• Then I guess you have a problem with JWMS huh? Just sayin!

          • Lonnie Bishop says:

            Sir, it would seem you’re about 13 months late raising this objection. The different site locations were brought up, and even posted on here…last year. To rant about it now…well, that’s like tryin to get the Shenandoah to flow the other way. Give it a rest.

        • Lonnie Bishop says:

          Sure…if the parcel was a perfect square shape with no ups and downs, rocks, and whathaveyou.

          • Stonebroke says:

            That is usually the first part of the project. I think it is called grading the site to be built on.

  5. My 2 Cents says:

    Wondered that myself.. I guess we will have to settle for the side of the building..

  6. Mike Jenkins says:

    From what I gather- they be building a cvs on the backside of it- yippie! And a dang Walmart as well.

    • livein22611 says:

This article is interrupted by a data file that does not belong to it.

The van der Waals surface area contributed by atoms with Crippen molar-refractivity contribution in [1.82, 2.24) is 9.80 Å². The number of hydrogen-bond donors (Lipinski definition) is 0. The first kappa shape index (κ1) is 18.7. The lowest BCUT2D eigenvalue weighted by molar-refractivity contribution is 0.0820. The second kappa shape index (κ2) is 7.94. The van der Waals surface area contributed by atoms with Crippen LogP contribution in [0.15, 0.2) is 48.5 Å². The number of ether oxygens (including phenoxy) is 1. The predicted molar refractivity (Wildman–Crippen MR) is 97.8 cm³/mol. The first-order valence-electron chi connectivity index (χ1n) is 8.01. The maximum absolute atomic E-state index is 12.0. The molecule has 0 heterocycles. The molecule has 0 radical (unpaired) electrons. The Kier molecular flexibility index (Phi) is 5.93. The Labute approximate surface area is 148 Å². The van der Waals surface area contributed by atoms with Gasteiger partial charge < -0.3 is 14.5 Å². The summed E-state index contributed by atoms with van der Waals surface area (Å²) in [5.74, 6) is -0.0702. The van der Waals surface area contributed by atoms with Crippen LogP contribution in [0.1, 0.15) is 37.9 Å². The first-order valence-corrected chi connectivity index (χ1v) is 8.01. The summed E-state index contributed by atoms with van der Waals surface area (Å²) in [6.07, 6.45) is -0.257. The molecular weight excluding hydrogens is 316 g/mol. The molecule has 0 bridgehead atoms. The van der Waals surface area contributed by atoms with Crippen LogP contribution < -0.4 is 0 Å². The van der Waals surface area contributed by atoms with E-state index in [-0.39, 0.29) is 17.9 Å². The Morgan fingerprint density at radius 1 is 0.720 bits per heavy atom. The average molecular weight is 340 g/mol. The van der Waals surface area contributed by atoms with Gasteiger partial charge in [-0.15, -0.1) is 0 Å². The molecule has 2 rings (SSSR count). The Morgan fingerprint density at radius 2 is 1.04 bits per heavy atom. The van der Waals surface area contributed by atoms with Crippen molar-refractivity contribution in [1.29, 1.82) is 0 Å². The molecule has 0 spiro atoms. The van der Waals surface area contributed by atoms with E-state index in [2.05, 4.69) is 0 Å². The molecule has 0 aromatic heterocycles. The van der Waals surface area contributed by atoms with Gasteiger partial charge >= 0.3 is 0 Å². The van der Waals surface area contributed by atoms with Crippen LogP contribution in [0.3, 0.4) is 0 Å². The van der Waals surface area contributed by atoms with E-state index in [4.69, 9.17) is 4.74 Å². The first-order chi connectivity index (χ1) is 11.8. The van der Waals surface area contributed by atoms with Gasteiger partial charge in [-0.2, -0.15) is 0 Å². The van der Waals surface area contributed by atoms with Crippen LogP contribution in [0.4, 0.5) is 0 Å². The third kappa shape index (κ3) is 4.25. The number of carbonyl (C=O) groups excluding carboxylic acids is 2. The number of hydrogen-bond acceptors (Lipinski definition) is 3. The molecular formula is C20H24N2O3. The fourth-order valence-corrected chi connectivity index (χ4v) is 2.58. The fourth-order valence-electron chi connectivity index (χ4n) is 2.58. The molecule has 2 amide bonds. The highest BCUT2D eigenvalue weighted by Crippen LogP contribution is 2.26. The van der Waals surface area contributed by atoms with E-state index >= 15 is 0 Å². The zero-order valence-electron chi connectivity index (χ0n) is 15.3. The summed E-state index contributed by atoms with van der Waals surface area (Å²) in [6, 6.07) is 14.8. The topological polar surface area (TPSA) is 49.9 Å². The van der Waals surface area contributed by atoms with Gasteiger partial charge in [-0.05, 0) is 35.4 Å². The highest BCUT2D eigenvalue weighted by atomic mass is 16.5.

Where in the world do you get your information??? Gee, I heard it was a Macy’s. And a Trader Joe’s. And a strip club. If your going to spread rumors, at least make them good. Oh yea, we’re getting a Wendy’s and a Chic-fil-A!! haha

  7. Stonebroke says:

    CVS would be great! Don’t need the Walmart! See if you can check into a Chic-Fila also? And if that happens, you will have to talk about expanding the parking lot space because of all the hypocritical people that act like they don’t want anything in Berryville to get their medicine and a Chicken Sandwich!

  8. My 2 Cents says:

    Agree with Stonebroke!

    Mike you would be first in line for those Waffle Fries

  9. Does anyone know about the technology for the classrooms? Will each have smartboards?

    Thank you,
    Brenda

  10. http://www.clarkedailynews.com/technology-overhaul-critical-for-ccps/14692/

    Here is the article from back in November, highlighting the tech plan for the new high school.